“Sugar brings happiness. Eating it once or twice a week in a desert, that’s what life is about. There is nothing wrong with it.”_Adriano Zumbo.
Everybody loves a good dessert, and sugar is a crucial ingredient. Different sugars can make your dessert or pastries come alive.
In this article, we’ll talk about palm sugar and coconut sugar. Are they the same? What’s the difference between them? Let’s find out!
Palm sugar and coconut sugar are different. Palm sugar is made from the sap of palm trees, while coconut sugar comes from the flowers of coconut trees.
Palm sugars have a distinct caramel and palm flavor, while coconut sugar has a butterscotch-caramel vibe or flavor.
Both sugars are natural sweeteners. You can use them in every recipe that calls for sugar.
Palm Sugar, Coconut Sugar: What Are They?
Palm and coconut sugars are alternative sugars . Initially, they were found in parts of Southeast Asia, but they were imported to North America.
They are both natural sweeteners, and they are obtained from trees. Other examples of natural sweeteners are maple syrup, agave nectar, and honey.
Palm sugars are gotten from the sap of palm trees. The extracted sap is reduced to crystal sugars through the process of boiling.
Coconut sugars are gotten from the buds of coconut tree flowers. And it’s also boiled in large vessels to form sugar paste or jaggery .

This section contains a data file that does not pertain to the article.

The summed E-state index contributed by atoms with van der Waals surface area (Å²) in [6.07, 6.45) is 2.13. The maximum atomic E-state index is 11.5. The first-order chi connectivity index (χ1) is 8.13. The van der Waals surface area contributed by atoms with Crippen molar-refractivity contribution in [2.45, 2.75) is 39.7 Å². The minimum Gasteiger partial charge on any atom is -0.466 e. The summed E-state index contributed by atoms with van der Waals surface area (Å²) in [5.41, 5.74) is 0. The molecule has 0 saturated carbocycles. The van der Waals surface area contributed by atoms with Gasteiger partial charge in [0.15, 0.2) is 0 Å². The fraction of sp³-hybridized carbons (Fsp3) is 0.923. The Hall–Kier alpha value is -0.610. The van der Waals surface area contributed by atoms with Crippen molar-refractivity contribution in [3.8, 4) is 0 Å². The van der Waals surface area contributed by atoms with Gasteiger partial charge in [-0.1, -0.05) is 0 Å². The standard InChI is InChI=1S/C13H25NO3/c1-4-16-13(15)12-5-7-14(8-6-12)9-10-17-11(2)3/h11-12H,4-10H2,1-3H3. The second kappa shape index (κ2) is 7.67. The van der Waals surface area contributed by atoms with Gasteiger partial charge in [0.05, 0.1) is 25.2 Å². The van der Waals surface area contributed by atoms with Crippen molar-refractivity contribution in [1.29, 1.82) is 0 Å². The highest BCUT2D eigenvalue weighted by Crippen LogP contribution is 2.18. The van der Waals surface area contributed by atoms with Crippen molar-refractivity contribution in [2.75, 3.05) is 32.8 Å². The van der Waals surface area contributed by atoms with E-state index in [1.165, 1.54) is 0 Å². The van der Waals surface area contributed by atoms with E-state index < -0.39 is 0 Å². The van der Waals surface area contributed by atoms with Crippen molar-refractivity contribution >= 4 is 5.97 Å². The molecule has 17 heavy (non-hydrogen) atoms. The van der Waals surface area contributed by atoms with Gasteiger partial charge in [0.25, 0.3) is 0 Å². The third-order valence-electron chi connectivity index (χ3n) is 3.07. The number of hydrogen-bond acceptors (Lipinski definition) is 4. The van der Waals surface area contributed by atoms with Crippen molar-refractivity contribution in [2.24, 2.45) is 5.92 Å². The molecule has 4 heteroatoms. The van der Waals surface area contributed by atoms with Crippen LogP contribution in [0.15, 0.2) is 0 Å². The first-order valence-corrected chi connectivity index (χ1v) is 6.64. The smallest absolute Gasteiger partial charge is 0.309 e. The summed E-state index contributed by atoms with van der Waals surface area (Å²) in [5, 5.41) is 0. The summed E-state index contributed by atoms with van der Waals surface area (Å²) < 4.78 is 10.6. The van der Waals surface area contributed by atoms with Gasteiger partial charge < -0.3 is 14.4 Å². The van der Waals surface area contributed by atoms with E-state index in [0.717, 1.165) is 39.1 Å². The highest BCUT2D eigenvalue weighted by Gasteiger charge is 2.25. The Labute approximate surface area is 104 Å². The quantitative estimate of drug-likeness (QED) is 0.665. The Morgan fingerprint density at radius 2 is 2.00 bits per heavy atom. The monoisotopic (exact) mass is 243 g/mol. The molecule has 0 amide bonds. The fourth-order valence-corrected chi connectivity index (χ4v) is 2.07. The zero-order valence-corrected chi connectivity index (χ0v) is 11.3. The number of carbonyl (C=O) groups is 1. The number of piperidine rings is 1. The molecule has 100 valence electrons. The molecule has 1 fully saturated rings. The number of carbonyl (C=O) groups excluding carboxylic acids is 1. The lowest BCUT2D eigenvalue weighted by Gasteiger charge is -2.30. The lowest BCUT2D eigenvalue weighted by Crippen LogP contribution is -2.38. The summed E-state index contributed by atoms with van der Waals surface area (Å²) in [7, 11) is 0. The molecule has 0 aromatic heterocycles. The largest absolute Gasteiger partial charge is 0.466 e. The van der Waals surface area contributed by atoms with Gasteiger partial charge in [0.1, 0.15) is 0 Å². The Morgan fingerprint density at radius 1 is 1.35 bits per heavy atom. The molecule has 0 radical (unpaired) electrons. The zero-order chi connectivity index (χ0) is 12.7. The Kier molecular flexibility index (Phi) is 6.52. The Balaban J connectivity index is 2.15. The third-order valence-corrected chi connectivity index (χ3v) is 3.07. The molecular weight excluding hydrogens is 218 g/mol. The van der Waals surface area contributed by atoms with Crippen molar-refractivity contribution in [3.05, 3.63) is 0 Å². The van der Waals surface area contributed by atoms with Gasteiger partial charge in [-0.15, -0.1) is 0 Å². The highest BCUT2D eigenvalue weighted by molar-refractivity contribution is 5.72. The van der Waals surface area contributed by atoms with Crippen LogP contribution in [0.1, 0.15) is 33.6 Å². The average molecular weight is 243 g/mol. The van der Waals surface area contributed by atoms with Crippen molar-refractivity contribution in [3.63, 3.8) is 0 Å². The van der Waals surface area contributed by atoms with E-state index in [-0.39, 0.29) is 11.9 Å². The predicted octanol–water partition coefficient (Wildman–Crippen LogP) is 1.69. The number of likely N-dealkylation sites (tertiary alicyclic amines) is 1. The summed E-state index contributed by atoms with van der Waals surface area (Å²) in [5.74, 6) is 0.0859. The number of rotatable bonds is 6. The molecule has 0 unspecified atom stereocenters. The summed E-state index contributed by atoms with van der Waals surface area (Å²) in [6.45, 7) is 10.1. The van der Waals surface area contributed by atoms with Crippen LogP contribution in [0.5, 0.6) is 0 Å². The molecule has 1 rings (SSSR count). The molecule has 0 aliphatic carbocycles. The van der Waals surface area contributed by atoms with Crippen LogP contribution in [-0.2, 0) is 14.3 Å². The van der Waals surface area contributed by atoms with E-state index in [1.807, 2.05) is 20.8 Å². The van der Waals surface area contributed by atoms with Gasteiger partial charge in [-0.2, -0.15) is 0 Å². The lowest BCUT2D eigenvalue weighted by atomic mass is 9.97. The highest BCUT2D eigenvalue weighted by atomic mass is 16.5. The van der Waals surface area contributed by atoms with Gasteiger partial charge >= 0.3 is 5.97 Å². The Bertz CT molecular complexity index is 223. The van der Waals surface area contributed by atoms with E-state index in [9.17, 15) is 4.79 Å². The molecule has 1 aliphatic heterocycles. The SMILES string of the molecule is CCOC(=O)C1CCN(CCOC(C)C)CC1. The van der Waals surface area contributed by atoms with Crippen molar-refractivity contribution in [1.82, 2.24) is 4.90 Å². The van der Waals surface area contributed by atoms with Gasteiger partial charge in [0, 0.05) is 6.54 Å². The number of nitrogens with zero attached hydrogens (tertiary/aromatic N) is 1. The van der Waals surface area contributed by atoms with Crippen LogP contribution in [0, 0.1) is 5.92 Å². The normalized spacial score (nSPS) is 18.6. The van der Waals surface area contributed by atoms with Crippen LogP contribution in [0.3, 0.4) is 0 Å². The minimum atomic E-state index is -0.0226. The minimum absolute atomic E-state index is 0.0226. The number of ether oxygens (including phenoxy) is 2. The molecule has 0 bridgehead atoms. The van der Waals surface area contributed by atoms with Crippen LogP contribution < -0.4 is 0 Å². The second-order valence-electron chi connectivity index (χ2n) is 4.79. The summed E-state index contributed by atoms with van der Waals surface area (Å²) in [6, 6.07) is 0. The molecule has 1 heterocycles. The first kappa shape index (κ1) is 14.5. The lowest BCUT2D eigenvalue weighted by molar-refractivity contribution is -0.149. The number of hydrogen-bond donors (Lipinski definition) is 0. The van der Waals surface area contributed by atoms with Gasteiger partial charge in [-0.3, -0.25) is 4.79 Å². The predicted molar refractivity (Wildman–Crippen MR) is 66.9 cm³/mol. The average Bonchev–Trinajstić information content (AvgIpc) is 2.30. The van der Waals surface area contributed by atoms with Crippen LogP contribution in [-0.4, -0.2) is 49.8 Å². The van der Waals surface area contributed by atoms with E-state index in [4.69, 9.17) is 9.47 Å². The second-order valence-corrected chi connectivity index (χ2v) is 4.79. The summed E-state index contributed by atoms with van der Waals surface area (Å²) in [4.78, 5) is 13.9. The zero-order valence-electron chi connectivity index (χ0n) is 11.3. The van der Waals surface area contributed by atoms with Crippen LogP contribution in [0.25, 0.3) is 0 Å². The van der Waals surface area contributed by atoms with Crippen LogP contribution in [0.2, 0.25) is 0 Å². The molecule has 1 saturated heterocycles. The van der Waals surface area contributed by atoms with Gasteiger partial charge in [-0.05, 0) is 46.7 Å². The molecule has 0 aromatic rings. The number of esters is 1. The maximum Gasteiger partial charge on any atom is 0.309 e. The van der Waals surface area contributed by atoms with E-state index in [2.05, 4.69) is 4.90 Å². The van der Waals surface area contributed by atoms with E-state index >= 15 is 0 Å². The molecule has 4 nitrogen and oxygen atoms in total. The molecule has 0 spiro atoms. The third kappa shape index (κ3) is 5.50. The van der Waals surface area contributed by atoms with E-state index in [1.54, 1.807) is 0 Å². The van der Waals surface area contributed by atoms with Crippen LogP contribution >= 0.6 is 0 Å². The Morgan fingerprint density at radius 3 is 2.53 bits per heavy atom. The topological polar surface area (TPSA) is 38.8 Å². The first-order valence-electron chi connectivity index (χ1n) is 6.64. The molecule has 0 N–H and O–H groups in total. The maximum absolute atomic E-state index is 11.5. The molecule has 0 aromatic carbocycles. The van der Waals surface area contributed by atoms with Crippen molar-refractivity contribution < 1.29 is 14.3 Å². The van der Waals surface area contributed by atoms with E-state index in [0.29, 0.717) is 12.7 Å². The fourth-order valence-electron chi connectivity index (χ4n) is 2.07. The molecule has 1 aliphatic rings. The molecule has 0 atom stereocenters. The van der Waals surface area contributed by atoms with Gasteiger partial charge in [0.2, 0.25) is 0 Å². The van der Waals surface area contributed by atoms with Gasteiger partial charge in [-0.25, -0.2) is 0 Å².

Note that these sugars are not chemically altered. They do not contain any artificial flavor or additives.
Now that we know what these sugars are, it’s time to learn the differences.
Palm Sugar vs. Coconut Sugar: Differences
We can compare these sugars under the following headings:
more earthy flavor
gotten from the palm tree trunks
gotten from the buds of coconut tree flowers
Palm sugars have a caramel flavor with distinct smoky palm undertones. Its mild flavor mixes well when combined with other flavors.
But, coconut Sugar does not have the characteristic coconut flavor. It tastes like natural brown sugar with a more earthy flavor. It gives a butterscotch-caramel vibe.
Pure palm sugar is hard to find, so most palm sugars you see are mixed with cane sugar.
They originate from two different trees. Palm sugar is gotten from the palm tree trunks. While coconut sugar comes from the sap in the flowers of coconut trees.
Palm sugars are brown, but they have a lighter hue. The color of coconut sugar depends on the variety used and the harvest time. But generally, coconut sugars have a dark shade.
To ease the confusion between what both sugars are, we have curated some frequently asked questions that you will find helpful.
FAQs About Palm Sugar, Coconut Sugar
Coconut sugar vs coconut palm sugar: what’s the difference between?
Coconut sugar is the same as coconut palm sugar. They are the same thing but with a different name.
Is palm sugar the same as coconut sugar?
No. Many people use the terms coconut sugar and palm sugar interchangeably. Some people call coconut sugar “coconut palm sugar.” This is wrong and a significant cause of confusion.
Is coconut sugar good for you?
Coconut sugar retains nutrients like potassium, zinc, calcium, and iron from coconut sap.
It also contains inulin , a soluble fiber that reduces the risk of high blood sugar levels.